Earlier this year I retraced their journey back to the savannah in Colombia where two-thirds of exported flowers are grown. Just 45km outside Bogota, the traffic-choked, ugly concrete sprawl gives way to lush, verdant forests, pine-covered mountains and winding lanes dotted with roadside shacks selling arepas, or deep-fried pastries filled with cheese.
Here, 2,600m high in the Andes mountains where the constant 18°C temperature and abundant rainfall provide the perfect climate to breed flowers, more than 330 farms run round-the-clock operations to produce one of the nation's most successful exports. Mega Flowers in Tabio, a village where half the land is dedicated to floriculture, sends one in four of the 3,000 flowers it produces every week to Europe and the Middle East, including 450 Freedom red roses to Bramble, but getting them there is a delicate process.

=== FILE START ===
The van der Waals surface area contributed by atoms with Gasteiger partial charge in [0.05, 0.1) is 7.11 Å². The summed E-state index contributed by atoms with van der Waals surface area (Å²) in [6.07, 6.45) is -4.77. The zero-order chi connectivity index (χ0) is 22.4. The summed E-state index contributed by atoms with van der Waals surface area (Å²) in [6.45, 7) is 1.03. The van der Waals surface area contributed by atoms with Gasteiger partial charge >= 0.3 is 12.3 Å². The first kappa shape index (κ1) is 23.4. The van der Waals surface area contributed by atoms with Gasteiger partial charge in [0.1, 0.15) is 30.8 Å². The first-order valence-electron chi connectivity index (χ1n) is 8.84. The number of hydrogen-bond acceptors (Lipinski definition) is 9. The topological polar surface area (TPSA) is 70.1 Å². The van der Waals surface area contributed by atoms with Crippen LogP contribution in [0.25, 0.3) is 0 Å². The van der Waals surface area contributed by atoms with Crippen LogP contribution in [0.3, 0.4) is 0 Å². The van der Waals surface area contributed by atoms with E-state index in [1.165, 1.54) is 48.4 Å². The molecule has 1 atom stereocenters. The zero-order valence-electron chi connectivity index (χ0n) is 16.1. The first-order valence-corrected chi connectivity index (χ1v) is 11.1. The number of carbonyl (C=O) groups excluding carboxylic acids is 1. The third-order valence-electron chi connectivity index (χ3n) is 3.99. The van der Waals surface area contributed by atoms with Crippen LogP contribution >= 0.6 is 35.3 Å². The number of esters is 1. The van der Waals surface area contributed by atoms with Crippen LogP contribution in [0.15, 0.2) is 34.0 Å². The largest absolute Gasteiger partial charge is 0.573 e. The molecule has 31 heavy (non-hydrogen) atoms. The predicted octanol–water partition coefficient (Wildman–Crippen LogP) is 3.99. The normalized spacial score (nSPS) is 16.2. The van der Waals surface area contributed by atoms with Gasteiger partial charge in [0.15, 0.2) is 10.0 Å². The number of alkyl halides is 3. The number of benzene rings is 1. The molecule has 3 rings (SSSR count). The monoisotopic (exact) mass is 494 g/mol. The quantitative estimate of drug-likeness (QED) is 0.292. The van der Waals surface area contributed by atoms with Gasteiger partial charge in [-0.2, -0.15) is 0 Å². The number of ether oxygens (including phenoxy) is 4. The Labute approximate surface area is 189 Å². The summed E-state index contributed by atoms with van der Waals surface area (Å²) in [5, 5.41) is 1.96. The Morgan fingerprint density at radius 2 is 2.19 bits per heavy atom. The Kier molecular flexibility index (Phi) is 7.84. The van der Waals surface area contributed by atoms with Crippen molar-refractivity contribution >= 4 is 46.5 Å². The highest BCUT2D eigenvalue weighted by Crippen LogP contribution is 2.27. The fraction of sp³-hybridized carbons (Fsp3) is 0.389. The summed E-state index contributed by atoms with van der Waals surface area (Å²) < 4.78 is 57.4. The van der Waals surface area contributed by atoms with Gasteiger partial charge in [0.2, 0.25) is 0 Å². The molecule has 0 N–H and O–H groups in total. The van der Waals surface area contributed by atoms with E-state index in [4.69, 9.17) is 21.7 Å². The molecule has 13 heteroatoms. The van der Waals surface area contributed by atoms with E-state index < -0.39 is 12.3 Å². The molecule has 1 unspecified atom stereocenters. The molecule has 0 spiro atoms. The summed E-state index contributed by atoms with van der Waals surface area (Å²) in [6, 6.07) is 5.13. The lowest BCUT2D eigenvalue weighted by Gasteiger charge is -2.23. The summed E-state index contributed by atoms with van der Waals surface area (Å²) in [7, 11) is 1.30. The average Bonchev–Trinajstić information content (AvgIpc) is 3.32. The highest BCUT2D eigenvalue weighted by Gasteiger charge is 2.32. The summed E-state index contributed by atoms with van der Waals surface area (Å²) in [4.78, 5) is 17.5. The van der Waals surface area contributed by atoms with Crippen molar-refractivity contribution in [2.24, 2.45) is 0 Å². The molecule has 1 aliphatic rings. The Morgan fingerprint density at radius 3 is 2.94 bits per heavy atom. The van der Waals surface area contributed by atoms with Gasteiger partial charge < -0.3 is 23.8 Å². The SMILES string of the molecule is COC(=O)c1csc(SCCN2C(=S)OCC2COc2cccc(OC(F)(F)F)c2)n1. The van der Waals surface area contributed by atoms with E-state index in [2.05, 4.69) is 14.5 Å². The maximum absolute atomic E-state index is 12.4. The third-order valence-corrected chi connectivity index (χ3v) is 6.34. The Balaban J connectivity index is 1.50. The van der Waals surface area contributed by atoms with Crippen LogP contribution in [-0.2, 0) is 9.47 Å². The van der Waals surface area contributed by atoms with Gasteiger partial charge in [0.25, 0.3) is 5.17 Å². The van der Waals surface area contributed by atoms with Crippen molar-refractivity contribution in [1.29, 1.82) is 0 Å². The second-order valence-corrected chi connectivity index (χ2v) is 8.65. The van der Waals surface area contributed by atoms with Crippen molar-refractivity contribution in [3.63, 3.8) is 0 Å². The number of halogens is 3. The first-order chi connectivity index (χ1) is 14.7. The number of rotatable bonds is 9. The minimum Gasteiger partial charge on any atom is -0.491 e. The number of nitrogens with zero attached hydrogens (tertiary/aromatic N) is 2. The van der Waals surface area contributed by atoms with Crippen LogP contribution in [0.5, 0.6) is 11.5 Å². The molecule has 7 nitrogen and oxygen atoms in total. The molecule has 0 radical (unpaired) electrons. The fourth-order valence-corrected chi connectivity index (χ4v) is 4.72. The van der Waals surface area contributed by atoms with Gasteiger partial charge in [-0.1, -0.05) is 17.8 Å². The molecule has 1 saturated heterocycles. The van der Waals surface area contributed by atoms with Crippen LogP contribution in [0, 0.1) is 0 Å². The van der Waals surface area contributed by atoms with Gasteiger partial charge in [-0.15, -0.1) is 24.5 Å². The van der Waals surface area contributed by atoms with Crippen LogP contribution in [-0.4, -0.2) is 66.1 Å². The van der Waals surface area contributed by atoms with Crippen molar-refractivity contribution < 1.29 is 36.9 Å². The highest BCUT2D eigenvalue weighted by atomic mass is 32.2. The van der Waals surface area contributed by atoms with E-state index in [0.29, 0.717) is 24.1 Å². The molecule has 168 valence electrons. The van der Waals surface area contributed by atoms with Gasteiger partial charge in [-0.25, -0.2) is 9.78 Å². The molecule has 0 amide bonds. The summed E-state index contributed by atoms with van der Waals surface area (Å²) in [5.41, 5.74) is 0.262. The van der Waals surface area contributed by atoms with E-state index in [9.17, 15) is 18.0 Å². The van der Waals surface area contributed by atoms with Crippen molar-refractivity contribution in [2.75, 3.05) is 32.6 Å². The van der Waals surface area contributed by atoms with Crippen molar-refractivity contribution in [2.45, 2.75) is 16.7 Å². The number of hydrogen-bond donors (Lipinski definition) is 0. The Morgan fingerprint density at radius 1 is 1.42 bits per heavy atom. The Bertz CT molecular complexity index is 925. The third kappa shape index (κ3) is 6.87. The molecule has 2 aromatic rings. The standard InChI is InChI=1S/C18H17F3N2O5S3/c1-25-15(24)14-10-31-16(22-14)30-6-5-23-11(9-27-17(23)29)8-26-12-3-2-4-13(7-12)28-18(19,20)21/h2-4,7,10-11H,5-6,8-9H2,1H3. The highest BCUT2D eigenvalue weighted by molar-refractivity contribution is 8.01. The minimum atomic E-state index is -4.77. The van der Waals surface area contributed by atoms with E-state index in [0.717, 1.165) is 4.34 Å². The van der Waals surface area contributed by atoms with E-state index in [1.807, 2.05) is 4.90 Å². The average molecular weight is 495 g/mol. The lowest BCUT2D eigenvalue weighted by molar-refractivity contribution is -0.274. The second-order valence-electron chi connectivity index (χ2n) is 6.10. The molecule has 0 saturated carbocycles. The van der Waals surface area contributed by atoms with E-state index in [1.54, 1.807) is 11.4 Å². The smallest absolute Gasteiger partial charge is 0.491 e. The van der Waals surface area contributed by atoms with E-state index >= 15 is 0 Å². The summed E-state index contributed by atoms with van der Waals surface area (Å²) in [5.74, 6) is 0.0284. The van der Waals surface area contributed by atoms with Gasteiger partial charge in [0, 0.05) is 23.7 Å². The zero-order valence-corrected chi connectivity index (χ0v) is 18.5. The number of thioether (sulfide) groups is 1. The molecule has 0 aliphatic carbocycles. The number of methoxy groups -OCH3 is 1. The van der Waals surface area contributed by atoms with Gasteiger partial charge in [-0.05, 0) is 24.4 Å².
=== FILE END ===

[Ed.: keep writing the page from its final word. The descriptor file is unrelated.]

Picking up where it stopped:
A total of 430 workers are involved in a labour-intensive scheme to produce 50 varieties of roses from its 34 hectares.
Rose bushes start producing flowers about four months after they are first planted in greenhouses and then continue to blossom every 70 to 90 days for up to 15 years.
Nets are used to protect them from the sun's harshest rays and they are treated for disease-spreading spider mites and whitefly, all of which can ruin them in transit.
Once they are harvested, farmhands have to work quickly to stop them dying before they make their 14,000km trip to Dubai.
The flowers are plunged into sugar water and then stored in a cold room at 2°C for up to eight hours to freeze their development.